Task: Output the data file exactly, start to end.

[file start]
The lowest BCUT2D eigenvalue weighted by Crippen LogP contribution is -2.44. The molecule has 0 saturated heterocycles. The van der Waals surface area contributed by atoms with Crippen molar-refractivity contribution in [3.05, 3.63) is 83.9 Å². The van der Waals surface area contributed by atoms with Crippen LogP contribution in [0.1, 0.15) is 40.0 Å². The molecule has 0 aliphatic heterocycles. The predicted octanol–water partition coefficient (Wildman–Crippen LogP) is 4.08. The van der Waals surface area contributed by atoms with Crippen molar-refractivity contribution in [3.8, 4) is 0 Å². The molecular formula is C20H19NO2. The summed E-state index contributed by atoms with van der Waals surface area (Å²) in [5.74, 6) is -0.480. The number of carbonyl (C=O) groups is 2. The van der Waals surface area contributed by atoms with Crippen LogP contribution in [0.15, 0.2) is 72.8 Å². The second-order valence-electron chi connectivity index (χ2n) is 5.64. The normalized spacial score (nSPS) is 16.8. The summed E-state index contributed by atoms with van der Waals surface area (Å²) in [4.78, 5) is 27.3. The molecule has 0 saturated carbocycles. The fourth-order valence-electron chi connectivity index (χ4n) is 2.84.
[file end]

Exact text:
The lowest BCUT2D eigenvalue weighted by Crippen LogP contribution is -2.44. The molecule has 0 saturated heterocycles. The van der Waals surface area contributed by atoms with Crippen molar-refractivity contribution in [3.05, 3.63) is 83.9 Å². The van der Waals surface area contributed by atoms with Crippen LogP contribution in [0.1, 0.15) is 40.0 Å². The molecule has 0 aliphatic heterocycles. The predicted octanol–water partition coefficient (Wildman–Crippen LogP) is 4.08. The van der Waals surface area contributed by atoms with Crippen molar-refractivity contribution in [3.8, 4) is 0 Å². The molecular formula is C20H19NO2. The summed E-state index contributed by atoms with van der Waals surface area (Å²) in [5.74, 6) is -0.480. The number of carbonyl (C=O) groups is 2. The van der Waals surface area contributed by atoms with Crippen LogP contribution in [0.15, 0.2) is 72.8 Å². The second-order valence-electron chi connectivity index (χ2n) is 5.64. The normalized spacial score (nSPS) is 16.8. The summed E-state index contributed by atoms with van der Waals surface area (Å²) in [4.78, 5) is 27.3. The molecule has 0 saturated carbocycles. The fourth-order valence-electron chi connectivity index (χ4n) is 2.84.